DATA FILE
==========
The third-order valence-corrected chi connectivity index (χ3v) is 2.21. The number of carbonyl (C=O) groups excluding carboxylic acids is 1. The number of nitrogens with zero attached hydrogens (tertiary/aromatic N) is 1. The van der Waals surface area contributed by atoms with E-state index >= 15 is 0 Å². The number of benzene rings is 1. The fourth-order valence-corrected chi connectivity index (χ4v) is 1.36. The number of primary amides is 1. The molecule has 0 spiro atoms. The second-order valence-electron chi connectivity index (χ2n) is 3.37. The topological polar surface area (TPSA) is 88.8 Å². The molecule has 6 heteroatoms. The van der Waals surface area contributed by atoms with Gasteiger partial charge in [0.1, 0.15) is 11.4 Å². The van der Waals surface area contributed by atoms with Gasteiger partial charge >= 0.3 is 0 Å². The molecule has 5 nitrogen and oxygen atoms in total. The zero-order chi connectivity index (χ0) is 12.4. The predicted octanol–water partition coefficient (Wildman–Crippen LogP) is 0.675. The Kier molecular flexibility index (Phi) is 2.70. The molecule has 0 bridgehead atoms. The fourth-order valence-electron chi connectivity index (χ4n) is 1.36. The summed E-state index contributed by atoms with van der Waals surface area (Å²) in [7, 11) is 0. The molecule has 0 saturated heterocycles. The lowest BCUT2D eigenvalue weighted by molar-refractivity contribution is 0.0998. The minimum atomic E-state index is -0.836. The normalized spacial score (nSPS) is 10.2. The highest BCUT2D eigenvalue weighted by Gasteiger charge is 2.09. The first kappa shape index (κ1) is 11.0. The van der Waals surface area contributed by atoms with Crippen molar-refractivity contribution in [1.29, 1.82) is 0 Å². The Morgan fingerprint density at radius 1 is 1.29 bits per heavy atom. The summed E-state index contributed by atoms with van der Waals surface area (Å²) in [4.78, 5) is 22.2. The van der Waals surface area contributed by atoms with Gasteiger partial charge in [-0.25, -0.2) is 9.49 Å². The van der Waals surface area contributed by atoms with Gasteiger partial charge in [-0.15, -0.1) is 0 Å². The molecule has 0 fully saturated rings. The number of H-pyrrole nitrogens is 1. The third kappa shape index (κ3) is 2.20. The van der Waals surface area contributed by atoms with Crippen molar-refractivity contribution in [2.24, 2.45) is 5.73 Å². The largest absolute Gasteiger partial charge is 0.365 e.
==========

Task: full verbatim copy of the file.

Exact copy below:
The third-order valence-corrected chi connectivity index (χ3v) is 2.21. The number of carbonyl (C=O) groups excluding carboxylic acids is 1. The number of nitrogens with zero attached hydrogens (tertiary/aromatic N) is 1. The van der Waals surface area contributed by atoms with E-state index >= 15 is 0 Å². The number of benzene rings is 1. The fourth-order valence-corrected chi connectivity index (χ4v) is 1.36. The number of primary amides is 1. The molecule has 0 spiro atoms. The second-order valence-electron chi connectivity index (χ2n) is 3.37. The topological polar surface area (TPSA) is 88.8 Å². The molecule has 6 heteroatoms. The van der Waals surface area contributed by atoms with Gasteiger partial charge in [0.1, 0.15) is 11.4 Å². The van der Waals surface area contributed by atoms with Gasteiger partial charge >= 0.3 is 0 Å². The molecule has 5 nitrogen and oxygen atoms in total. The zero-order chi connectivity index (χ0) is 12.4. The predicted octanol–water partition coefficient (Wildman–Crippen LogP) is 0.675. The Kier molecular flexibility index (Phi) is 2.70. The molecule has 0 bridgehead atoms. The fourth-order valence-electron chi connectivity index (χ4n) is 1.36. The summed E-state index contributed by atoms with van der Waals surface area (Å²) in [7, 11) is 0. The molecule has 0 saturated heterocycles. The lowest BCUT2D eigenvalue weighted by molar-refractivity contribution is 0.0998. The minimum atomic E-state index is -0.836. The normalized spacial score (nSPS) is 10.2. The highest BCUT2D eigenvalue weighted by Gasteiger charge is 2.09. The first kappa shape index (κ1) is 11.0. The van der Waals surface area contributed by atoms with Crippen molar-refractivity contribution in [1.29, 1.82) is 0 Å². The Morgan fingerprint density at radius 1 is 1.29 bits per heavy atom. The summed E-state index contributed by atoms with van der Waals surface area (Å²) in [4.78, 5) is 22.2. The van der Waals surface area contributed by atoms with Gasteiger partial charge in [-0.25, -0.2) is 9.49 Å². The van der Waals surface area contributed by atoms with Gasteiger partial charge in [-0.15, -0.1) is 0 Å². The molecule has 0 fully saturated rings. The number of H-pyrrole nitrogens is 1. The third kappa shape index (κ3) is 2.20. The van der Waals surface area contributed by atoms with Crippen molar-refractivity contribution in [2.24, 2.45) is 5.73 Å². The largest absolute Gasteiger partial charge is 0.365 e.